Words by
Clare Howdle

Cornwall is opening its doors to the funny crowd…

Did you hear the one about the comedy circuit in Cornwall? No, thought not. Until recently the idea of a tour of nationally successful comedians making their way down to our rocky outcrop and tickling our funny bones was a joke. And not a funny one at that. Where live music declined to venture, comedy also shied away. Until now. It’s not just the hilarious cost of housing or the idea that Doc Marten is an accurate depiction of the Cornish way of life that’s got us laughing. Good comedy, club-style comedy, laugh until you almost wee calibre comedy has arrived.

“Well, we’ve been going since it first started a year ago,” explains Mat McIvor, the current organiser of the successful Duck Egg Comedy Night in Penzance. “The guys who started it are from Manchester and they used their contacts to get comedians they’d seen in clubs up there to come down, and it just took off.” The Duck Egg is one of the first successful nights in Cornwall to regularly bring comedians from the national circuit over the border to perform, and it is going from strength to strength. “As we get to know more acts, the word gets passed around about what a great gig it is, which really helps,” explains McIvor.

But what is it that makes the Cornwall gig so great? Surely there has to be more to it than the free-flowing Cornish Blondes and Knockers (easy now, they’re just real ales)? Since taking over the running of The Duck Egg in November, McIvor has realised that much of the gig’s appeal is down to its ‘grass roots’ feel. “We know it’s a pretty basic set-up down here,” he admits, “we’re not Jongleurs or The Comedy Store, but I think that’s our selling point – it’s a refreshing change for comedians to be able to get back to stand up in its purest form, in a smoky pub infront of a few people, everyone having a good time.”

It’s a welcome approach in a world where comedy is serious business. “Success in the comedy industry seems to be measured by TV appearances, DVD sales and Perrier hyped-up awards,” says Mark Olver, regular Duck Egg MC, “but that’s not what comedy should be all about; it’s about making people laugh, not sales and figures.” Olver has been hosting The Duck Egg from its inception, and despite continued success nationally, in the land of TV (he does the warm-up for Deal Or No Deal don’t you know) he keeps coming back and intends to for a long time to come.

“Penzance is one of my favourite places in the UK. Cornwall has such a special feel to it – the crowd, the laid-back atmosphere, it’s more like just hanging out and making your friends laugh than a hard-edged commercially driven affair.” And his dedication to The Duck Egg cause has stood the event in good stead. “Mark is the first to sing the gig’s praises when he heads back up country,” explains McIvor. “He helps us spread the word and so get some of the best comedians on the circuit down to experience it for themselves.” The best on the circuit include comedians like Glen Wool, Henrik Elmer and Ian Cognito, who have all made the trip and are planning to return. “It bodes well for the future,” beams Matt, “we’d like to add another night so that comedians can come down and play a couple of gigs, but we’d aim to keep it all pretty lo-fi – that’s worked so far.”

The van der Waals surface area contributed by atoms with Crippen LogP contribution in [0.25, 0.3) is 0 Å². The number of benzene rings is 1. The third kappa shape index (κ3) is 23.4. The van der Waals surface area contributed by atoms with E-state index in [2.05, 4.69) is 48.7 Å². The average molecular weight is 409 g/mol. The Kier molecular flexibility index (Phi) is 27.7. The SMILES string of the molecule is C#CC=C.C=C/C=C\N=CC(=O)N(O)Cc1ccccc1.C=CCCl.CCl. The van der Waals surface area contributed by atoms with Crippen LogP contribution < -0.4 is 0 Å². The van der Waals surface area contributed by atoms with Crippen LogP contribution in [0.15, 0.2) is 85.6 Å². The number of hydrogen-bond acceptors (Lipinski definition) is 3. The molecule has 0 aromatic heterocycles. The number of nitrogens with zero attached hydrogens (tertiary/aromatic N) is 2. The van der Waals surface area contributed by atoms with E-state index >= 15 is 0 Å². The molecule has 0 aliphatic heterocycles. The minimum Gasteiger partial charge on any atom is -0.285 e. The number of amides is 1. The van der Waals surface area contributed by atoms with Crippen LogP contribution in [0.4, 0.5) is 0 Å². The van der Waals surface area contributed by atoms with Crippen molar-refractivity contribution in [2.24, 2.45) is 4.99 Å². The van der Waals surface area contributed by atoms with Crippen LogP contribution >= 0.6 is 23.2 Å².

Further up the county, Tina Hopton is thinking along the same lines. Since she set up a monthly comedy night in the St Agnes Hotel in October she has been inundated with questions from performers about other gigs to play in the area. “It’s the perfect place to get a circuit going,” she explains. “Lots of atmospheric small pubs, an up-for-it, welcoming crowd and none of the self-importance of bigger cities.” For Tina, a comedy night’s success is all in the atmosphere – that’s why once a month the back room at the hotel bar is transformed into an intimate comedy club that’s more New York than North Coast, complete with candles on tables and fabric draped over the walls. “I just want everyone to enjoy themselves,” explains Tina, “the acts appreciate the effort we go to and we are always sold out – people roll home laughing at the end of the night. I’m not in it to make a profit, everyone just needs a good laugh once in a while. That’s what the comedy scene here is about.”

So that’s the crux of it. Offer the acts a pint and a bed, create a little atmosphere, let the audience chortle heartily and everyone’ll be gagging for more. It’ll never be like the London comedy scene down this way, or even the Bristol one, but here’s hoping it never tries to be. What Cornwall does, it does well – a laid-back vibe and a friendly crowd and, let’s face it, that’s pretty much what Cornwall is all about. I mean it. We’re friendly. Aren’t we?